NEW YORK (CNNMoney.com) - The economic stimulus program has boosted employment by 1.5 million to 2 million jobs, the president's chief economic adviser said Wednesday.

The Obama administration estimate includes both jobs directly funded by stimulus money, as well as those created indirectly by companies buying supplies for stimulus projects, people spending their stimulus tax cuts and the like.

The report, by the Council of Economic Advisers, is likely to spark sharp reactions from the Obama administration's critics who argue that the $787 billion package has failed to deliver on its promises.

To be sure, the economy has continued to lose jobs despite stimulus – shedding 85,000 in December. The administration, however, maintains that things would have been much worse without the American Recovery and Reinvestment Act.
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October 22nd, 2009
02:10 PM ET
5 years ago

Stimulus debate heats up as Pelosi pushes aid for small business

WASHINGTON (CNN) - House Speaker Nancy Pelosi said Thursday that Congress is set to consider a measure increasing the amount of money the federal government can loan to small businesses.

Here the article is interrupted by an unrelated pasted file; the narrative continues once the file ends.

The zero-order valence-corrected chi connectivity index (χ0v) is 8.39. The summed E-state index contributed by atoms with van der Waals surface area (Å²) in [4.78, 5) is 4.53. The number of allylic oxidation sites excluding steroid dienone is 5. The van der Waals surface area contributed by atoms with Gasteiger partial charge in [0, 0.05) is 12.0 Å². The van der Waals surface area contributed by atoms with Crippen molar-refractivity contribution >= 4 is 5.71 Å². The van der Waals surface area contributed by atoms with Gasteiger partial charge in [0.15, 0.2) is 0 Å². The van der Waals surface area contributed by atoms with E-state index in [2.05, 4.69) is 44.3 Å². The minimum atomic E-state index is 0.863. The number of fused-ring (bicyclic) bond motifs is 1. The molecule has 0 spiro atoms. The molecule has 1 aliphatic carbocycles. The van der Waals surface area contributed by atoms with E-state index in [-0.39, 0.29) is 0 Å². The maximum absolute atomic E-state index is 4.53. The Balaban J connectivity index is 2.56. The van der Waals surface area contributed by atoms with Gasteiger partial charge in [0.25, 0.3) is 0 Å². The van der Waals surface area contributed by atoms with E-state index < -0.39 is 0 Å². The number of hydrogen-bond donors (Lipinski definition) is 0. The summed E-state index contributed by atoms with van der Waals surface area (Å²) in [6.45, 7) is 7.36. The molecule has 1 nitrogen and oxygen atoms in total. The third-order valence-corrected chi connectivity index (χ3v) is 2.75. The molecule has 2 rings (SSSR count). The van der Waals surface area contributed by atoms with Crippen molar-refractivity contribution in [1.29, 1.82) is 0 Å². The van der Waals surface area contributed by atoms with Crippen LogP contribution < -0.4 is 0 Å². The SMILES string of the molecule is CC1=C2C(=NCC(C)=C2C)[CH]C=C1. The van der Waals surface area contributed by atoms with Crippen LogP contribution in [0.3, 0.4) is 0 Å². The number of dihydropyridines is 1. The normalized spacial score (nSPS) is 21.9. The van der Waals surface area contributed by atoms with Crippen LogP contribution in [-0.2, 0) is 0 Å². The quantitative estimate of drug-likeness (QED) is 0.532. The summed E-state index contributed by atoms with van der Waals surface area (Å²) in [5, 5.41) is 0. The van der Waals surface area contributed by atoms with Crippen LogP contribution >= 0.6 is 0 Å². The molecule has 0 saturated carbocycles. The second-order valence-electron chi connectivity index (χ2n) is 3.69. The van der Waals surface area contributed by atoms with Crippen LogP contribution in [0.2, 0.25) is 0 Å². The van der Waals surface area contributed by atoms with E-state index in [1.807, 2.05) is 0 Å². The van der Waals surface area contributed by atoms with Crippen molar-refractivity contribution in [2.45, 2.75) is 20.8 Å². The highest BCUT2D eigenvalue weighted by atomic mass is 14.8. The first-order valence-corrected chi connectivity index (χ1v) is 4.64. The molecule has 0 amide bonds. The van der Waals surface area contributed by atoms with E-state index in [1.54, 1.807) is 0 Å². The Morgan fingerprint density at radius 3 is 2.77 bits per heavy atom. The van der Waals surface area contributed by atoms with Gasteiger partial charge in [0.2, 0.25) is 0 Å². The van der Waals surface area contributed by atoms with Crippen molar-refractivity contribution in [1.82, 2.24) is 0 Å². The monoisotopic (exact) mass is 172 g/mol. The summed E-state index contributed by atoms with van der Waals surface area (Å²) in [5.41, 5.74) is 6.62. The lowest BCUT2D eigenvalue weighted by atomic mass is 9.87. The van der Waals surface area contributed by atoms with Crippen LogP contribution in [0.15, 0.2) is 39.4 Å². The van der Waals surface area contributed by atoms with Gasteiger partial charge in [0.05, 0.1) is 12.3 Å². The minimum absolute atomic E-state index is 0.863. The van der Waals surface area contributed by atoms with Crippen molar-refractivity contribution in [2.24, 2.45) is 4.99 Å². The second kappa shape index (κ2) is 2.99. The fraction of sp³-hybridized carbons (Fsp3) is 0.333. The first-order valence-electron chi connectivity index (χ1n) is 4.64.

The House of Representatives will debate a bill next week increasing the ceiling on Small Business Administration loans from $2 million to $5 million. The bill, backed by President Barack Obama, also would increase the maximum size of SBA-backed microloans from $35,000 to $50,000.

On Wednesday, Obama unveiled a separate measure designed to stimulate small business growth in part by making capital cheaper for community banks.

"Small business is the engine of job creation and capital creation in our country," Pelosi told reporters Thursday. "The issue of jobs is (always) important to us."

The moves highlight a growing debate in the White House and on Capitol Hill over whether to push for a second economic stimulus package. The unemployment rate has continued to climb in recent months, and is now near 10 percent.
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Filed under: economic stimulus • Nancy Pelosi
October 15th, 2009
01:12 PM ET
5 years ago

Cost to create one stimulus job: $71,500

NEW YORK (CNNMoney.com) - The White House unveiled Thursday the first hard data on how many jobs the $787 billion recovery act has created.

So far, 30,383 jobs have been created by companies that have gotten $2.2 billion worth of stimulus contracts directly from the federal government. That equates to $71,500 per job based on just the funds that have been distributed.

These firms have been awarded a total of $16 billion.

Stimulus-fueled job creation has become a very controversial issue. The White House has faced blistering attacks by Republicans, who contend that the recovery act has failed to live up to its promise to put Americans back to work.